- Management Decisions [e.g. the amount of money spent on marketing is influencing the customer acquisition. The salaries that were offered are influencing the staff attrition.
- External Factors [e.g. other firms' marketing or salaries, or customers' disposable income], and crucially also upon
- Existing Resource-levels [ e.g. customer loss rates depend on service quality, which depends on adequate staff numbers]. All of this is populated with quantitative time-path information.
The three Principles of Strategy Dynamics are:
- Performance depends on resources.
- Resources fill and drain.
- These flow-rates depend on existing resources.
When combined, the principles create an integrated strategic architecture that depicts the ‘physics’ of the system – highly analogous to the flow-charts found in chemical process plants or power-transmission systems – and how this system determines performance through time. Once this core architecture of an enterprise is complete [or of a business segment], additional factors can be added by extending the same principles. Key amongst these is the role of potential resources [e.g. likely customers] and the various development-states of resources [e.g. junior, middle, senior staff, or products in research, development and launched]. The impact of intangible factors can be captured. How does reputation affects customer acquisition. How does the morale influences staff turnover. Competitive rivalry effects can be estimated, e.g. likely rates at which rivals may win a newly-developing customer segment. And the impact of organizational capabilities can be evaluated.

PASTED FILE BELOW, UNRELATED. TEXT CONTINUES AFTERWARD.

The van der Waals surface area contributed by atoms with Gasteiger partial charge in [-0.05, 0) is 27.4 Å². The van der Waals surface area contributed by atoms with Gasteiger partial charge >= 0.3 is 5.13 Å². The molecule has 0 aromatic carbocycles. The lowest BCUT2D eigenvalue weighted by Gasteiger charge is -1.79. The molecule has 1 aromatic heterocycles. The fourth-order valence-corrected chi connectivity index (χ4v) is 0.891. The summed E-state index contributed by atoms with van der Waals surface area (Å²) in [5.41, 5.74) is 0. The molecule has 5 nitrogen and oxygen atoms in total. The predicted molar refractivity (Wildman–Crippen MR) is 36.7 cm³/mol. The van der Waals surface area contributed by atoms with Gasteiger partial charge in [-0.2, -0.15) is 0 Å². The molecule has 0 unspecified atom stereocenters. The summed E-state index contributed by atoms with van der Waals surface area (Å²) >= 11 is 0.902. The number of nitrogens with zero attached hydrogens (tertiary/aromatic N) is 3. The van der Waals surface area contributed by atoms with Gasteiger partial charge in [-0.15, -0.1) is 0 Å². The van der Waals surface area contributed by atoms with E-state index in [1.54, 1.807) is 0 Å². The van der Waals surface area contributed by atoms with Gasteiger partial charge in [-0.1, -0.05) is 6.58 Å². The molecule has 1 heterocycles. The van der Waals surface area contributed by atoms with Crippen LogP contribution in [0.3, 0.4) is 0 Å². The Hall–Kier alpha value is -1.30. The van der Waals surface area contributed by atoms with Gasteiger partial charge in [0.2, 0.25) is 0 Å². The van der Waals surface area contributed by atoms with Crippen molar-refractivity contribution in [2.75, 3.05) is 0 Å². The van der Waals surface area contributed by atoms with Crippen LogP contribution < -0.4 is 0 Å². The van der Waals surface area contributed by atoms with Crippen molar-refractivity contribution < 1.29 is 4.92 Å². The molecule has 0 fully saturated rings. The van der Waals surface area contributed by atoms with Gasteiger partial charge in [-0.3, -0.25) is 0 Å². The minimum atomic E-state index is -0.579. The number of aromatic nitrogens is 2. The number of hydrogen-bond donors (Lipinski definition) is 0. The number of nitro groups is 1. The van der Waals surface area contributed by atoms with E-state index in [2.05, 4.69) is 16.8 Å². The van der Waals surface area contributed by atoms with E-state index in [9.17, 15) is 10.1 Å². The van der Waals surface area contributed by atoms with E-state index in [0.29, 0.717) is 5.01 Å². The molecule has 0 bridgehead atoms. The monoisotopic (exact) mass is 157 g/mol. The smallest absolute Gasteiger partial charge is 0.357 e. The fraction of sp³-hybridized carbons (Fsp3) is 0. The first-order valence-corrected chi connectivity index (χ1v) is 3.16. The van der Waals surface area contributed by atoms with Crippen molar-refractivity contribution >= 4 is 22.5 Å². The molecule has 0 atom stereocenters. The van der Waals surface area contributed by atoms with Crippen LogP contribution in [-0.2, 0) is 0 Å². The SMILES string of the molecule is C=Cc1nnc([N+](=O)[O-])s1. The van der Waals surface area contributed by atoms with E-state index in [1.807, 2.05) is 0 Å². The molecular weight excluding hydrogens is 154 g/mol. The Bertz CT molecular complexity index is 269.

Origin of Strategy Dynamics
The underlying science is the System Dynamics method, originated by Prof Jay Forrester at MIT in the 1960s, applied explicitly to a resource-perspective of organizations and strategy and the principle of asset-stock accumulation highlighted by Dierickx and Cool, and long recognized to lie at the heart of Strategy and performance. However, in contrast to the Resource Based View [Wernerfelt, Barney, Grant, et al], and competence-based and knowledge-based perspectives on strategy, the method stresses the importance of mundane resources [products, people, capacity ...] as well as the role of rare and inimitable factors believed to be responsible for sustained competitive advantage. The method also differs from ‘Systems Thinking’ approaches [Senge et al] in emphasizing resource-accumulation and the importance of quantifying change-through-time, in contrast to the qualitative, feedback orientation of that tradition.
Calculation of Strategy Dynamics. Formula
Performance(t) = f[Resources(1-n, t), Decisions(t), Exogenous factors(t)] Resource(i,t) = Resource(i,t-1) +/- Resource-flows(i,t-1 to t) Resource-flows(i,t-1 to t) = f[Resources(1-n, t), Decisions(t), Exogenous factors(t)]
Usage of the Strategy Dynamics method
- The method is applicable to every kind of enterprise, whether commercial, public-service, or voluntary, as well as to every function within an enterprise.
- It is also applicable to not yet existing enterprises, such as new ventures or voluntary initiatives.
Steps in Strategy Dynamics